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FDA Chief Scott Gottlieb Abruptly Resigns

Mar 6, 2019
FDA Chief Scott Gottlieb Abruptly Resigns
Scott Gottlieb at a nomination hearing in April 2017.
Image: Zach Gibson (Getty Images)

In what might be one of the most surprising departures from the Trump administration yet, Scott Gottlieb has tendered his resignation as commissioner of the Food and Drug Administration, effective next month. The abrupt decision, initially reported by the Washington Post on Tuesday, comes in the middle of several public health initiatives pushed by Gottlieb's FDA, most prominently its crusade against teen vaping.

According to the Washington Post's sources, the 46-year-old Gottlieb decided to resign to spend more time with his wife and three daughters, who reside in Connecticut. He is said to have sent his resignation letter to Health and Human Services Secretary Alex Azar, whose agency oversees the FDA. He also spoke with President Trump about his decision, who reportedly expressed regret about his departure.

In a statement shared from the FDA Twitter account, Gottlieb said, "There's perhaps nothing that could pull me away from this role other than the challenge of being apart from my family for these past two years and missing my wife and three young children."

Gottlieb's sudden exit is especially notable because he had been one of the least controversial--and one of the most competent--appointments made by the Trump White House.

Prior to stepping into the position in May 2017, critics pointed to the physician's long history with the pharmaceutical industry as a disqualifying factor. Some also worried that Gottlieb would systematically undermine the regulatory power of the agency, similar to how other Trump appointees have gutted regulations at the EPA and elsewhere. But Gottlieb's FDA career, while certainly not perfect, has largely avoided any political overtones or major disasters.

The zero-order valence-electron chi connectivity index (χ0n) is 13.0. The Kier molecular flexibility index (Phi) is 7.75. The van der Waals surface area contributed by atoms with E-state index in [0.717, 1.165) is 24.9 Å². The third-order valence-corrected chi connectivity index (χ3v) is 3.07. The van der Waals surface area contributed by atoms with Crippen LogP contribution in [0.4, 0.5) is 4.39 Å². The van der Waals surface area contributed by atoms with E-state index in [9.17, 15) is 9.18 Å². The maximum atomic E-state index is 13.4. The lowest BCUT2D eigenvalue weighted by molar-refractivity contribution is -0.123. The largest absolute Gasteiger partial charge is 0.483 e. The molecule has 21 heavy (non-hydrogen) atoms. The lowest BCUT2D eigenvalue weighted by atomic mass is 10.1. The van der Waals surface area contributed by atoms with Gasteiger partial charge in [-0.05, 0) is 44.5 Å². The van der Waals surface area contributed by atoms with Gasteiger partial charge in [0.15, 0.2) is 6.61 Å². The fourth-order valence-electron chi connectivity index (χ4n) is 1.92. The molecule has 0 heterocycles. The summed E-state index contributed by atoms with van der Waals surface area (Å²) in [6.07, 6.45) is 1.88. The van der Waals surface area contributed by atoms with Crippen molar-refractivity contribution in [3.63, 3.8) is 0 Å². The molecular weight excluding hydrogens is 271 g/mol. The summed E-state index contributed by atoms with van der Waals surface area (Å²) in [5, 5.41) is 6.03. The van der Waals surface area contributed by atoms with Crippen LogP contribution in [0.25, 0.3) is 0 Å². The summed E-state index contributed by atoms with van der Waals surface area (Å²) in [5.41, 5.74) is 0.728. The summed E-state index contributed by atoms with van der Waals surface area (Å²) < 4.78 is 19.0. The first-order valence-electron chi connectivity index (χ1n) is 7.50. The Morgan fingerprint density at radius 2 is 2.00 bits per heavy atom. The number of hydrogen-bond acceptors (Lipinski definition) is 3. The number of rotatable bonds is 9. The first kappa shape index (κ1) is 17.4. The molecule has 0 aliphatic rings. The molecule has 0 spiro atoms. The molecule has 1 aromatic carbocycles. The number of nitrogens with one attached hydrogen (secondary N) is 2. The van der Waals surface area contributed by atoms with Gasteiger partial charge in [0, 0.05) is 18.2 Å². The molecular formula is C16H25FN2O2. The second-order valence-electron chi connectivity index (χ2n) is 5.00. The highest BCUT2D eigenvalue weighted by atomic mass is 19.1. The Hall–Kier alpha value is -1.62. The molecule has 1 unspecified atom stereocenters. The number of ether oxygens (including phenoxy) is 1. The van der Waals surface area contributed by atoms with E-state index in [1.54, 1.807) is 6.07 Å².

Under his tenure, the agency pursued efforts to drive down drug prices by encouraging the development of more generic drugs and shaming drug companies that attempted to block generics (he, like others in the Trump White House, resisted more aggressive measures, however). Gottlieb also consistently advocated for evidence-based approaches to public health issues, including the opioid crisis. In particular, he stressed the need for greater access to medication-assisted treatment for people living with opioid use disorder, and expanded the agency's ability to consider new treatments for approval. Notably, Gottlieb was never accused of lying about his research, bilking the public for expensive flights, or trashing people's homes, unlike certain other Trump appointees.

That said, Gottlieb's FDA has earned its fair share of criticism. Some doctors have argued that the agency has done little to effectively regulate the supplement industry, a longstanding complaint (though in February, the FDA did announce it would significantly overhaul its oversight of supplements). Gottlieb also took fire for his agency's decision to approve Dsuvia, the tablet form of an opioid painkiller more potent than fentanyl. He was also criticized for pushing back the timetable for when new regulatory rules would apply to e-cigarette products, similar to how tobacco cigarettes are regulated. Initially, the process would have started in 2018, but Gottlieb delayed it until 2022--a decision that prompted a lawsuit against the agency by several major public health groups, including the American Heart Association.

Gottlieb and the FDA eventually took a far harsher stance on vaping, purportedly because of new data showing that teens were using newer e-cigarette products like Juul pods at alarmingly higher rates than before. Just this past weekend, Gottlieb reportedly went to the White House to push for a policy that would effectively ban the sale of flavored e-cigarette products in non-speciality stores, along with other measures to prevent teen use. Gottlieb has also called teen vaping one of the agency's greatest public health challenges.

What will become of the anti-vaping initiative and others advanced by Gottlieb is something that's now up in the air, though. And perhaps equally worrying is the question of who exactly will replace the actually decent Gottlieb.